Many Karen, including Christians, see him as a potential bridge to peace and reconciliation between the DKBA, which is primarily Buddhist and controls a large part of Karen State, and the Karen National Union (KNU), the KNLA’s political wing, which is made up primarily of Christians. The two groups separated in 1994 after a bitter dispute involving religion, discrimination and other issues.

Any rapprochement between the two Karen armies would benefit the region, particularly the internally displaced persons and refugees along the border, in addition to making it easier for humanitarian groups to work there.

U Thuzana is a Pwo Karen from Hlaingbwe in Karen State. As a young man, he served as a KNLA soldier, acting as a courier. At age 20, he became a monk and began a long career of renovating pagodas in the region. He said his goal was to revive Buddhism and to create a zone of peace and prosperity. Later, he became a wandering forest monk and on his journey he came to the Myaing Gyi Ngu hill on the eastern bank of the Salween River, not far from Kamamaung town, where he met a yathey, a hermit who practiced astrology and magic.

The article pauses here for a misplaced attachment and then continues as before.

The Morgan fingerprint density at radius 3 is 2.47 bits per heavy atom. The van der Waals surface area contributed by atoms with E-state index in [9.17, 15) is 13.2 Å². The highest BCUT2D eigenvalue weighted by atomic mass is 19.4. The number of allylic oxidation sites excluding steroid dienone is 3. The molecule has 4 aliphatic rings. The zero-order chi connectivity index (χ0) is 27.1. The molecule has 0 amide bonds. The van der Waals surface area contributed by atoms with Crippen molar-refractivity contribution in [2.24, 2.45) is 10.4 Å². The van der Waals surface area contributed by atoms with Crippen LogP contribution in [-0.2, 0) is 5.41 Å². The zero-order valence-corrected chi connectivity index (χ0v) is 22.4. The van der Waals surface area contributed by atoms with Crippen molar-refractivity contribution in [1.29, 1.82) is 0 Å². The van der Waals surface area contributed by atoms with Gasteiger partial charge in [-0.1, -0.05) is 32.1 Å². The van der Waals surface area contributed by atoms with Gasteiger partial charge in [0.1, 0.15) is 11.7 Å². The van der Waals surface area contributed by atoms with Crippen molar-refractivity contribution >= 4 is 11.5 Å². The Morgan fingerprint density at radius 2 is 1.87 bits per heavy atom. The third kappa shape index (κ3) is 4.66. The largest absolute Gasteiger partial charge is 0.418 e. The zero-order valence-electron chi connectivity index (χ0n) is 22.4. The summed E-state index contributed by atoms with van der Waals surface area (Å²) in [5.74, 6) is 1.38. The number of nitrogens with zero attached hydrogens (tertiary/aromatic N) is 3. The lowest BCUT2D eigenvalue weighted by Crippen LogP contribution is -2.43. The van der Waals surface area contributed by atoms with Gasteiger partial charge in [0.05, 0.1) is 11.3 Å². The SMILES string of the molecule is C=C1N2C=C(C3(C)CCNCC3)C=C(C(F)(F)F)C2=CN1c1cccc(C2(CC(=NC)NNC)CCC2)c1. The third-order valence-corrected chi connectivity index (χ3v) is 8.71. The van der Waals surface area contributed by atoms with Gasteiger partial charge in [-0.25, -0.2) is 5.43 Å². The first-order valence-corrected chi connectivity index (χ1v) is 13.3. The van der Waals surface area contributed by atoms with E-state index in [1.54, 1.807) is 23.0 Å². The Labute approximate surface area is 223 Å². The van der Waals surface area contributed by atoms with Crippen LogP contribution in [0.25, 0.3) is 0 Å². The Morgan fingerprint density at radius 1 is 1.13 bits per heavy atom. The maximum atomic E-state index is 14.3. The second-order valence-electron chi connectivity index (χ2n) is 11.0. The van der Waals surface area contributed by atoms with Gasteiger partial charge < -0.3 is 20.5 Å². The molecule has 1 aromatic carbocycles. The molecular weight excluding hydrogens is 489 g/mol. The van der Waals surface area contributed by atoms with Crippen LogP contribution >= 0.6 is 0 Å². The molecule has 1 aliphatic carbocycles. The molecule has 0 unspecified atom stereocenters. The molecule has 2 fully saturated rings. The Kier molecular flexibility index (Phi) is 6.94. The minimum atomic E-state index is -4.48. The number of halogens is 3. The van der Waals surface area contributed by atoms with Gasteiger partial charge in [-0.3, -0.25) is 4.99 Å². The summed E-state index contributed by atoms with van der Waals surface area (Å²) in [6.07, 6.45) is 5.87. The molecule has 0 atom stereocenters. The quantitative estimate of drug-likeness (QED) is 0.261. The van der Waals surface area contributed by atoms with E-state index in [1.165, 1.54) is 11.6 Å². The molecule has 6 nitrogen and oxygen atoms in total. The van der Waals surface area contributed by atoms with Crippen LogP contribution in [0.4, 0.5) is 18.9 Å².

U Thuzana decided to stay on the hill near a pagoda ruin. He was supported by local villagers but suffered from illness and had symptoms of TB. He fasted and meditated for 49 days on the hill, where he overcame his illness and later built his first pagoda. During the following 20 years, he is said to have renovated more than 70 pagodas. He prophesized that peace would come to the Karen when 50 white pagodas had been constructed.